We all know the mantra by now – ‘trans women are women, and trans men are men’. Deep down we may know it to be nonsense, but unless we pay it lip service we risk being labelled as bigots or worse – despicable people who “question the very humanity” of trans people, to use the language of the New York Times.
Victims of this ideology include women, whose boundaries and spaces are being violated by male people who claim to feel like women, and trans women like me who had been getting on with our lives. Nobody consulted with me before social justice warriors made us their cause célèbre. Depicted falsely as one of the most vulnerable groups on the planet, many of us are relatively privileged, only transitioning after our male bodies helped us secure our places in society.
But the biggest casualties – in my view – are children. Confused young people, perhaps struggling with identity and nascent sexuality, are being told that if they are unhappy with their sex, then they can change it, with potentially disastrous consequences on their bodies. Nevertheless, this has become a major industry. The US Human Rights Campaign lists no fewer than 57 clinical care programs for “gender-expansive children and adolescents” in the United States and Canada alone. Puberty blockers, cross-sex hormones, and referrals for surgery are the go-to treatments.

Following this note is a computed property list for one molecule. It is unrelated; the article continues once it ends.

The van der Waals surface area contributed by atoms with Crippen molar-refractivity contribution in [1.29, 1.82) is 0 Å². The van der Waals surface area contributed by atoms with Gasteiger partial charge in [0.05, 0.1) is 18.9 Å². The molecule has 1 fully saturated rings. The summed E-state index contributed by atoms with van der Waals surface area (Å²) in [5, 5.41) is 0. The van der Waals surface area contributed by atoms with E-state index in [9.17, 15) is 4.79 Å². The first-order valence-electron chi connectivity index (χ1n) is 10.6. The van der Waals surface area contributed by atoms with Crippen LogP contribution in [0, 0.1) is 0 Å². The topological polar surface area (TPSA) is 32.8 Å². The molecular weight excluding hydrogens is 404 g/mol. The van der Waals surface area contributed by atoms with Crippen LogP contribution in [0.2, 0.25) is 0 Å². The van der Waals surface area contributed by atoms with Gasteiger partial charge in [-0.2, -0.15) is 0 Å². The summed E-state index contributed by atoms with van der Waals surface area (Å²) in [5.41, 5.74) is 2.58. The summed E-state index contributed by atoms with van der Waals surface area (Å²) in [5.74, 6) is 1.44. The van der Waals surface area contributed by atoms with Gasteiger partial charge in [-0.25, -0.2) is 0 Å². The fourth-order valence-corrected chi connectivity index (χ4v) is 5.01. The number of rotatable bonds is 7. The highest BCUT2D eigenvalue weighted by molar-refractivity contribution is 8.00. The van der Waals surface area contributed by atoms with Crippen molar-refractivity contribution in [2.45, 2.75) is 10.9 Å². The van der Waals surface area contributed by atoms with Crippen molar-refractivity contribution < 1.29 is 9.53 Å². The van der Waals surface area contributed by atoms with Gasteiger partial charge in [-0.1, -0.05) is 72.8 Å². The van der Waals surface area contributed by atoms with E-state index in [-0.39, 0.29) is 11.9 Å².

Last week, Republican Senator Rand Paul decided he needed answers when Rachel Levine appeared before him. Levine is President Biden’s nominee for assistant secretary of health and, like me, transitioned in mid-life after fathering children. One would expect, therefore, that Levine would be aware of the issues and dangers facing transgender-identifying children. Even so, Paul’s question could not be clearer: